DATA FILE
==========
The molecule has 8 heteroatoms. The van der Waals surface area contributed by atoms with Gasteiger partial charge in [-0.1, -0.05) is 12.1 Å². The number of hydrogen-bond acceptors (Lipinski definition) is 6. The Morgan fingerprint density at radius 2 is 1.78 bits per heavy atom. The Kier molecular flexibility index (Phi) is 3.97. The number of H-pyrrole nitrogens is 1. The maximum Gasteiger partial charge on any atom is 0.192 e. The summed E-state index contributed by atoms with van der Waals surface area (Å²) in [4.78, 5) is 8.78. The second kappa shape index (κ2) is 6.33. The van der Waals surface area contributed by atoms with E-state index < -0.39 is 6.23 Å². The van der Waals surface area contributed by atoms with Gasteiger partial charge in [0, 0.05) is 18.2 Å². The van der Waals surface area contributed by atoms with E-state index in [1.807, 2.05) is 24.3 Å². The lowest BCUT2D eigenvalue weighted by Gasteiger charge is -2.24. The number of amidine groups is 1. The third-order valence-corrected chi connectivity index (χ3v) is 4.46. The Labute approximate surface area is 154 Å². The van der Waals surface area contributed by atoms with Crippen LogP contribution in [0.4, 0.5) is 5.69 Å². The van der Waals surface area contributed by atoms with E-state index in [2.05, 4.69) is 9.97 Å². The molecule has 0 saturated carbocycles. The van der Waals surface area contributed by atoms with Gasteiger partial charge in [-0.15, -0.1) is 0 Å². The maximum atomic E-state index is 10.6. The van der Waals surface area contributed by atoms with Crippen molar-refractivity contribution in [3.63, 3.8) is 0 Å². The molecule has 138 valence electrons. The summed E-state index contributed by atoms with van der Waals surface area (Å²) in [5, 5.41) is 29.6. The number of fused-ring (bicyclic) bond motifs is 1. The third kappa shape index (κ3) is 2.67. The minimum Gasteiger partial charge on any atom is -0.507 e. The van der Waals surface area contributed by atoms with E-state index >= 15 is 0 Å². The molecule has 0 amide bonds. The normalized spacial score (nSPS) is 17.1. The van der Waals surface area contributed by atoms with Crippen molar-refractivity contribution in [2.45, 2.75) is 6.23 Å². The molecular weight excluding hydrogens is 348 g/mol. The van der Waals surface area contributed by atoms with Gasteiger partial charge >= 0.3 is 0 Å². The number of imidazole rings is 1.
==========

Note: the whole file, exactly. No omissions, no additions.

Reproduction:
The molecule has 8 heteroatoms. The van der Waals surface area contributed by atoms with Gasteiger partial charge in [-0.1, -0.05) is 12.1 Å². The number of hydrogen-bond acceptors (Lipinski definition) is 6. The Morgan fingerprint density at radius 2 is 1.78 bits per heavy atom. The Kier molecular flexibility index (Phi) is 3.97. The number of H-pyrrole nitrogens is 1. The maximum Gasteiger partial charge on any atom is 0.192 e. The summed E-state index contributed by atoms with van der Waals surface area (Å²) in [4.78, 5) is 8.78. The second kappa shape index (κ2) is 6.33. The van der Waals surface area contributed by atoms with E-state index < -0.39 is 6.23 Å². The van der Waals surface area contributed by atoms with Gasteiger partial charge in [0, 0.05) is 18.2 Å². The van der Waals surface area contributed by atoms with E-state index in [1.807, 2.05) is 24.3 Å². The lowest BCUT2D eigenvalue weighted by Gasteiger charge is -2.24. The number of amidine groups is 1. The third-order valence-corrected chi connectivity index (χ3v) is 4.46. The Labute approximate surface area is 154 Å². The van der Waals surface area contributed by atoms with Crippen LogP contribution in [0.4, 0.5) is 5.69 Å². The van der Waals surface area contributed by atoms with E-state index in [2.05, 4.69) is 9.97 Å². The molecule has 0 saturated carbocycles. The van der Waals surface area contributed by atoms with Gasteiger partial charge in [-0.15, -0.1) is 0 Å². The maximum atomic E-state index is 10.6. The van der Waals surface area contributed by atoms with Crippen molar-refractivity contribution in [3.63, 3.8) is 0 Å². The molecule has 138 valence electrons. The summed E-state index contributed by atoms with van der Waals surface area (Å²) in [5, 5.41) is 29.6. The number of fused-ring (bicyclic) bond motifs is 1. The third kappa shape index (κ3) is 2.67. The minimum Gasteiger partial charge on any atom is -0.507 e. The van der Waals surface area contributed by atoms with E-state index >= 15 is 0 Å². The molecule has 0 amide bonds. The normalized spacial score (nSPS) is 17.1. The van der Waals surface area contributed by atoms with Crippen molar-refractivity contribution in [2.45, 2.75) is 6.23 Å². The molecular weight excluding hydrogens is 348 g/mol. The van der Waals surface area contributed by atoms with Gasteiger partial charge >= 0.3 is 0 Å². The number of imidazole rings is 1.